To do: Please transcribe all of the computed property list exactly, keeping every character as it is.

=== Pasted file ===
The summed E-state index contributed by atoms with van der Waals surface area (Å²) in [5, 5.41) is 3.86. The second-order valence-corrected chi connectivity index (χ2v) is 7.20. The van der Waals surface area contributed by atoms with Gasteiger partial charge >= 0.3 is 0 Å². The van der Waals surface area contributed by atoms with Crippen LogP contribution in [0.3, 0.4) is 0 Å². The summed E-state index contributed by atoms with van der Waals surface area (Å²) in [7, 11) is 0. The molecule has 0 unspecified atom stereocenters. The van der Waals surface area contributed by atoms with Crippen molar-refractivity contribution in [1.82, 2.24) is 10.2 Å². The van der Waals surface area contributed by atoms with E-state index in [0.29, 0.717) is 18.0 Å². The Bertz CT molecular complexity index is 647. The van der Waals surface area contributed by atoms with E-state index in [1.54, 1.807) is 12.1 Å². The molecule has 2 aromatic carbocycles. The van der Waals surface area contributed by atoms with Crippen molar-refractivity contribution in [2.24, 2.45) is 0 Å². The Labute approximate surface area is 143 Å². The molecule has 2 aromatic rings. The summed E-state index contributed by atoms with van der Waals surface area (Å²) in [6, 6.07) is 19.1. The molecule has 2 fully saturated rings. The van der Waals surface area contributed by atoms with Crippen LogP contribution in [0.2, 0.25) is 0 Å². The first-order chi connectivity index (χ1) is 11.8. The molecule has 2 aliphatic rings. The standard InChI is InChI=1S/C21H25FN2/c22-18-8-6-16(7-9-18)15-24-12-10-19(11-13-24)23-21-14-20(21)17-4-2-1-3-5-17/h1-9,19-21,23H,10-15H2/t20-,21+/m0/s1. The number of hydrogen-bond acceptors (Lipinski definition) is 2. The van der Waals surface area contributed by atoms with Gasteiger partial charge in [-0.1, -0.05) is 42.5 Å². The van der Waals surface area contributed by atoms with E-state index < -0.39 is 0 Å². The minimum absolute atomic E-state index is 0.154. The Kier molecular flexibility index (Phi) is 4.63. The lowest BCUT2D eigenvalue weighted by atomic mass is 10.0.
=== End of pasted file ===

The summed E-state index contributed by atoms with van der Waals surface area (Å²) in [5, 5.41) is 3.86. The second-order valence-corrected chi connectivity index (χ2v) is 7.20. The van der Waals surface area contributed by atoms with Gasteiger partial charge >= 0.3 is 0 Å². The van der Waals surface area contributed by atoms with Crippen LogP contribution in [0.3, 0.4) is 0 Å². The summed E-state index contributed by atoms with van der Waals surface area (Å²) in [7, 11) is 0. The molecule has 0 unspecified atom stereocenters. The van der Waals surface area contributed by atoms with Crippen molar-refractivity contribution in [1.82, 2.24) is 10.2 Å². The van der Waals surface area contributed by atoms with E-state index in [0.29, 0.717) is 18.0 Å². The Bertz CT molecular complexity index is 647. The van der Waals surface area contributed by atoms with E-state index in [1.54, 1.807) is 12.1 Å². The molecule has 2 aromatic carbocycles. The van der Waals surface area contributed by atoms with Crippen molar-refractivity contribution in [2.24, 2.45) is 0 Å². The Labute approximate surface area is 143 Å². The molecule has 2 aromatic rings. The summed E-state index contributed by atoms with van der Waals surface area (Å²) in [6, 6.07) is 19.1. The molecule has 2 fully saturated rings. The van der Waals surface area contributed by atoms with Crippen LogP contribution in [0.2, 0.25) is 0 Å². The first-order chi connectivity index (χ1) is 11.8. The molecule has 2 aliphatic rings. The standard InChI is InChI=1S/C21H25FN2/c22-18-8-6-16(7-9-18)15-24-12-10-19(11-13-24)23-21-14-20(21)17-4-2-1-3-5-17/h1-9,19-21,23H,10-15H2/t20-,21+/m0/s1. The number of hydrogen-bond acceptors (Lipinski definition) is 2. The van der Waals surface area contributed by atoms with Gasteiger partial charge in [-0.1, -0.05) is 42.5 Å². The van der Waals surface area contributed by atoms with E-state index < -0.39 is 0 Å². The minimum absolute atomic E-state index is 0.154. The Kier molecular flexibility index (Phi) is 4.63. The lowest BCUT2D eigenvalue weighted by atomic mass is 10.0.